Shell is abandoning its decade-long quest to commercially extract shale oil from Colorado, leaving just one major company betting big on the future of that unconventional crude in America.
Shell Oil Co. late Tuesday confirmed it was giving up its Mahogany project in Colorado after investing tens of millions of dollars and 31 years on the endeavor, to focus on other opportunities and producing assets. Chevron Corp., made a similar decision in February 2012, when it said it would abandon its own federal oil shale lease in Colorado’s Piceance Basin.
The moves come against the backdrop of a surge in recoverable oil reserves that are easier to extract from dense rock formations in North Dakota, Texas and other states using horizontal drilling and hydraulic fracturing. By contrast, oil shale has defied decades of industry efforts to find a commercially viable way to distill crude from the oily fine-grained sedimentary rock found primarily on federal land in Colorado, Utah and Wyoming.
“The energy market has evolved since we first started this research in 1981,” said Shell spokeswoman Kelly op de Weegh, noting the company’s pursuit of liquids-rich shale opportunities and its long-term interests in natural gas, including potential plans to build a $12.5 billion plant in Louisiana to transform natural gas into transportation fuels.
“Shell has a large portfolio of opportunities, and each one competes for capital,” she added. “Managing the portfolio means decisions will be taken to ensure the right balance of both near-term and long-term opportunities.”
Now, the biggest company with hopes of developing a federal oil shale lease is Irving, Texas-based Exxon Mobil, which purchased a 10-year, 160-acre research, development and demonstration lease in Rio Blanco County, Colo., last year. Natural Soda Holdings Inc. holds a similar RD&D lease in the region. And American Shale Oil Corp., a joint venture of France’s Total and Newark, N.J.-based Genie Energy, started pilot tests on its 160-acre lease in the Piceance Basin.
The government estimates there are 2 trillion barrels of oil equivalent locked in shale rock, with federal land making up 72 percent of that oil shale acreage. Former President George W. Bush’s Interior Department opened roughly 2 million acres of land in Colorado, Utah and Wyoming to commercial oil shale leasing, while also approving regulations setting royalty rates for eventual production that critics blasted as too low.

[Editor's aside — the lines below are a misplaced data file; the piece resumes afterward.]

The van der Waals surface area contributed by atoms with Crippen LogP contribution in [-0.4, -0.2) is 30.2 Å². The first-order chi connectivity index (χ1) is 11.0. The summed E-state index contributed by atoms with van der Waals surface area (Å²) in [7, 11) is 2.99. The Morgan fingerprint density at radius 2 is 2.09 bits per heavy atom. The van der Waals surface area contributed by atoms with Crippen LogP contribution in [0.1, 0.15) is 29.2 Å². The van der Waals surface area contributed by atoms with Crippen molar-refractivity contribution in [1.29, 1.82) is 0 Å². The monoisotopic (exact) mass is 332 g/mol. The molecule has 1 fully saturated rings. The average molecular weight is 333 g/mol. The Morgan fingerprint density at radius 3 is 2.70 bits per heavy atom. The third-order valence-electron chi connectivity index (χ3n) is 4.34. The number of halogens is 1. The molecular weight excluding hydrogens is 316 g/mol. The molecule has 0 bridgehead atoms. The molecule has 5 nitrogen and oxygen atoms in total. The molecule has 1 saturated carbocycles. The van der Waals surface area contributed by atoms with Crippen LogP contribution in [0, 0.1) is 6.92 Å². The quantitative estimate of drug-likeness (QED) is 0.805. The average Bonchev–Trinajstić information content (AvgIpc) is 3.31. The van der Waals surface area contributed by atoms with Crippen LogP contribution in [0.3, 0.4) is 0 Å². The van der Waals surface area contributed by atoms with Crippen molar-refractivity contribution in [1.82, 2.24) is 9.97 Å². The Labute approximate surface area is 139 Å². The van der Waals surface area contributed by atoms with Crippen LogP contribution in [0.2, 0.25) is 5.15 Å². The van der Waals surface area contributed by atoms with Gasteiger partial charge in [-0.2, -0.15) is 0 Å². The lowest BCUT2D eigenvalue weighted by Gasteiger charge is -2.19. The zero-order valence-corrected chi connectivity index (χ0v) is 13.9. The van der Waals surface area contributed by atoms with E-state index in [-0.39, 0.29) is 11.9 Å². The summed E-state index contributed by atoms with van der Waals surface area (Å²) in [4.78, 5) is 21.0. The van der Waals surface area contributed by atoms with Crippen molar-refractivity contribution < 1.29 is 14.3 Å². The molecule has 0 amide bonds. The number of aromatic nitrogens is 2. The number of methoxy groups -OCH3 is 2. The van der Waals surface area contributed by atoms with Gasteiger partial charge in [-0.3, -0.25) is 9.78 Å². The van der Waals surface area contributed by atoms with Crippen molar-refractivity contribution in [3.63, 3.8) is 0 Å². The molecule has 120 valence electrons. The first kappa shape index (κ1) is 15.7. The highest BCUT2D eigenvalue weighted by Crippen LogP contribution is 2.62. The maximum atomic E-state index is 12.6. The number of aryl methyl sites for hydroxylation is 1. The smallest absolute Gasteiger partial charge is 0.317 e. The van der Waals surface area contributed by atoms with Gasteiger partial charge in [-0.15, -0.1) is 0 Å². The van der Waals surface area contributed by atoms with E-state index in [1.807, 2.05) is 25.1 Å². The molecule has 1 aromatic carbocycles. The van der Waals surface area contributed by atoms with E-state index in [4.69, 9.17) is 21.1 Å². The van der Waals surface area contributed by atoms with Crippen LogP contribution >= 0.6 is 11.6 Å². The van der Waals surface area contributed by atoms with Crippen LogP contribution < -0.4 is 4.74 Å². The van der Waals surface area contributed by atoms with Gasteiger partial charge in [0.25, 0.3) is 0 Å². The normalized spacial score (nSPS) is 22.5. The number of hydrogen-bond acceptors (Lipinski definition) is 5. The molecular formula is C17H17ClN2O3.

But the Obama administration changed course, tossing out those Bush-era contracts and creating new rules for oil shale leases. In February, former Interior Secretary Ken Salazar signed a document limiting the research and development projects to 678,000 acres of federal land.
The recent decisions have drawn complaints from the oil industry and attention from some western state lawmakers, who said the U.S. was creating obstacles to a potential new energy source. Republican lawmakers convened a field hearing in Colorado in August 2011 to explore the “roadblocks.”
But while some parts of Washington, D.C. were focused on western oil shale, drilling was beginning to boom in other parts of the U.S., as companies began combining hydraulic fracturing and horizontal drilling to yank oil and gas from tight rock formations.
“As a matter of basic economics, oil shale does not make the cut,” said David Abelson, oil shale policy adviser at Western Resource Advocates, a group that opposes the development. “The technology isn’t there. And there are other opportunities.”
Fundamentally, energy companies are up against a geological problem as well as an economic one, he noted: Government incentives haven’t been able “to overcome the basic thermodynamics and economics of oil shale.”
The government has been integrally involved in oil shale before. In 1980, for instance, Congress created a corporation — backed by tens of billions in subsidies — with the goal of exploiting oil shale rock.
Ross Lane, director of the Western Values Project, said its time for lawmakers to stop “pretending that oil shale makes any economic sense.”
“Taxpayers have underwritten projects like these for nearly 100 years,” he said. “It’s time to spend our limited resources elsewhere.”
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